National update on HIV, viral hepatitis and sexually transmissible infections in Australia 2009–2018

Year published: 
2020
National update on HIV, viral hepatitis and sexually transmissible infections in Australia 2009–2018
(6.66 MB)
Description: 

Due to the ongoing COVID‑19 pandemic, there have been delays in the release of data usually reported in the HIV, viral hepatitis and sexually transmissible infections in Australia: Annual surveillance report.

In lieu of the release of the full report, the following summary data have been made available. Unless otherwise specified, the years 2014 to 2018 are used for comparison. These data, including full data tables and charts as well as additional information can be found on the Kirby Institute’s data site: https://data.kirby.unsw.edu.au/

Key findings: 
  • Between 2014 and 2018 the number of HIV notifications reduced by 23%, due to more people living with HIV knowing their HIV status, people living with HIV starting treatment earlier, and a strong uptake of pre‑exposure prophylaxis (PrEP) among gay and bisexual men.
  • Continued reductions in new hepatitis C notifications and prevalence were seen in 2018 because of the introduction of subsidised direct‑acting antiviral therapies in 2016. A corresponding increase in the number of people reporting ever having received treatment for hepatitis C was reported by participants of the Australian Needle and Syringe Program Survey.
  • Gradual reductions in the number of new hepatitis B notifications have continued in 2018, largely due to the introduction of universal infant hepatitis B vaccination, adolescent vaccination catch‑up programs and targeted vaccination programs for populations who are at increased risk for acquiring hepatitis B. Despite these gains, the hepatitis B diagnosis and care cascade indicates that only an estimated 68% of those living with chronic hepatitis B have been diagnosed, short of the 80% target outlined in the Third National Hepatitis B Strategy (2018–2022).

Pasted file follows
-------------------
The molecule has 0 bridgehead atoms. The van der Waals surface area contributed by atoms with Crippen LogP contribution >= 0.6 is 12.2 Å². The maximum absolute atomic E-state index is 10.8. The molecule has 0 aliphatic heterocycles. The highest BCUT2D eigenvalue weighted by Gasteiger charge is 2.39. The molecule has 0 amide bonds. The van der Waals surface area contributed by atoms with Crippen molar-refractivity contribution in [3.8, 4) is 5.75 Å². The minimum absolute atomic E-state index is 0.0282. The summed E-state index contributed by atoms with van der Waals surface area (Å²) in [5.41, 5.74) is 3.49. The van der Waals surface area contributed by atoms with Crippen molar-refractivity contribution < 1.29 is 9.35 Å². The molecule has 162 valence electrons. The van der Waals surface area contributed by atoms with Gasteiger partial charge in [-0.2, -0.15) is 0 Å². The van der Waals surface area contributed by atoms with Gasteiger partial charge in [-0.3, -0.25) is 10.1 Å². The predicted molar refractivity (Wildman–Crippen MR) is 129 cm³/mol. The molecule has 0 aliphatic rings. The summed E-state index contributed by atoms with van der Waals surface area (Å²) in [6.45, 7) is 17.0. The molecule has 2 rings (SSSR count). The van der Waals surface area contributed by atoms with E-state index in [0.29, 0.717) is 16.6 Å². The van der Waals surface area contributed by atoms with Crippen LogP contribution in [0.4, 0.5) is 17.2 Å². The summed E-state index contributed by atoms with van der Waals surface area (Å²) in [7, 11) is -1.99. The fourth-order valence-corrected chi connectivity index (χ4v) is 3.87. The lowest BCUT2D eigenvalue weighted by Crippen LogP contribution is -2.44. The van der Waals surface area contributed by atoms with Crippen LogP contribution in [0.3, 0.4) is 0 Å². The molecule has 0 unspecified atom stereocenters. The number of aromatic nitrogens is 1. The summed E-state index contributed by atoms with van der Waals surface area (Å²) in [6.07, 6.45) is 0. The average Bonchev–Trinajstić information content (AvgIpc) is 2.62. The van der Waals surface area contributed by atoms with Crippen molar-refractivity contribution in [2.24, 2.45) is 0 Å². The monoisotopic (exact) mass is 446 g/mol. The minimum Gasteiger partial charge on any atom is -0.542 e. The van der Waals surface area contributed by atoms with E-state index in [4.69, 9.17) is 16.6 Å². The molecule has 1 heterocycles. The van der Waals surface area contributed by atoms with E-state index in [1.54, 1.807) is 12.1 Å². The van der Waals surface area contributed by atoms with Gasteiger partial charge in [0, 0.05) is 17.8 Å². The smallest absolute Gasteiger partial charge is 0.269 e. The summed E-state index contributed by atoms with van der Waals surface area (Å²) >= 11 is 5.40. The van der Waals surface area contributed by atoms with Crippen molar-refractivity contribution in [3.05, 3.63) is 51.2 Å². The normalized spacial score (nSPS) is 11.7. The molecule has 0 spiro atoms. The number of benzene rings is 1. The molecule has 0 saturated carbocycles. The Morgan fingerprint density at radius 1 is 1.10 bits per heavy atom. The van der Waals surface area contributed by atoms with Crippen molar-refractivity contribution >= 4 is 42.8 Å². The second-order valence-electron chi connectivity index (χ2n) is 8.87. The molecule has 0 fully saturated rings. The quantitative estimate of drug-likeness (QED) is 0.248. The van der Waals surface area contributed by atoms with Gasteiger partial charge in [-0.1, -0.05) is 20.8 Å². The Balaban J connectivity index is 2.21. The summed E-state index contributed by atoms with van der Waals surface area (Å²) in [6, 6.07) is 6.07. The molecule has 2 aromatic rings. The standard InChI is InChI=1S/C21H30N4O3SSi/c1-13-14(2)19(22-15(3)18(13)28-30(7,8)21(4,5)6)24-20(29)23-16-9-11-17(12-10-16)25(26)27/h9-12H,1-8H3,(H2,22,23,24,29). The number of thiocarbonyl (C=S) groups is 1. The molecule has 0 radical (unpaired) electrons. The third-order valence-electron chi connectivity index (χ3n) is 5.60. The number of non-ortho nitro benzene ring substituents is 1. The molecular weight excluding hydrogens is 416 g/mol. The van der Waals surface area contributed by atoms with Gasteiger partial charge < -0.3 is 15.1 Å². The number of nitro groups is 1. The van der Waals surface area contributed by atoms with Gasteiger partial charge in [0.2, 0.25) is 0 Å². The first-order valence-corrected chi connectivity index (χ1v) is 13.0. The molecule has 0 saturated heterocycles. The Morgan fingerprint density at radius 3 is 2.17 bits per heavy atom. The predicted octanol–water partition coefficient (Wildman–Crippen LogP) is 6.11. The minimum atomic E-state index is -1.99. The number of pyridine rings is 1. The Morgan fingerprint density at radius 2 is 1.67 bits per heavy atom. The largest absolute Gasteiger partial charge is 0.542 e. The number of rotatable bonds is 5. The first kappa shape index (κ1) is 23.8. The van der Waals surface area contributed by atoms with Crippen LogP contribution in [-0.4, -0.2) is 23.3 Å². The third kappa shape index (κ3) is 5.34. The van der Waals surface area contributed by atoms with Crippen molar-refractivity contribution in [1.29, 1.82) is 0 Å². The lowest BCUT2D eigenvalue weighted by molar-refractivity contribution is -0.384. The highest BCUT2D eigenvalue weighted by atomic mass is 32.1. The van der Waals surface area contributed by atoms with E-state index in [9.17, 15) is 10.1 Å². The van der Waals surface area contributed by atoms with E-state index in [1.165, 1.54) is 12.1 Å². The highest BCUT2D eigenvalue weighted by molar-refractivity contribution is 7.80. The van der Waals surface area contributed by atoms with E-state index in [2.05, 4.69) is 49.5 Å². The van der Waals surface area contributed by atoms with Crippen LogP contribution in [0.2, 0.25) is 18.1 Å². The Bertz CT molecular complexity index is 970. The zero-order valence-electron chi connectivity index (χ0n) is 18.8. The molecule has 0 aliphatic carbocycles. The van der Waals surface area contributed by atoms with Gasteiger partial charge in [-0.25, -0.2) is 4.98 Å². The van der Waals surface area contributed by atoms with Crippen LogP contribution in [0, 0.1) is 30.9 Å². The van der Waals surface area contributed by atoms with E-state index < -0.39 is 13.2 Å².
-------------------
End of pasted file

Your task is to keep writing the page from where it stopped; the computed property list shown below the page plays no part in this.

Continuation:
• Increases in the number of notifications of chlamydia, gonorrhoea, and syphilis were seen in 2018. For gonorrhoea and syphilis, these increases have outpaced the increases in the level of STI testing, providing evidence for increasing transmission of these infections.
  • Among non‑Indigenous Australian‑born heterosexual males under 21 years attending sexual health clinics for the first time, the proportion diagnosed with genital warts has also fallen from 11.2% in 2007 to 0.2% in 2018, a reduction of 98%, with an 87% decline since 2013 when male vaccination was added to the National Immunisation Program Schedule.
  • Among Aboriginal and Torres Strait Islander peoples, rates of HIV, viral hepatitis and STIs remain disproportionately high when compared with non‑Indigenous people. Due to the ongoing infectious syphilis outbreak across northern Australia, rates of infectious syphilis diagnoses have increased considerably from 31.2 per 100,000 population in 2014 to 101.2 per 100,000 in 2018. Gonorrhoea diagnosis rates are also continuing to climb (578.9 per 100,000 population in 2014 to 717.3 per 100,000 population in 2018). Diagnosis rates of chlamydia and hepatitis C have remained steady. However, rates of hepatitis B diagnosis are declining, due to the impact of universal vaccination (45.2 per 100,000 in 2014 to 27.0 per 100,000 in 2018). There have also been declines in the proportion of Aboriginal and/or Torres Strait Islander males and females presenting with genital warts at first visit at sexual health clinics. Males aged under 21 have shown an 81% reduction in genital warts diagnoses (from 7.2% to 1.4%), and females have shown an 84% reduction (from 6.4% to 1.0%).
Report contact: 
Epidemiologist

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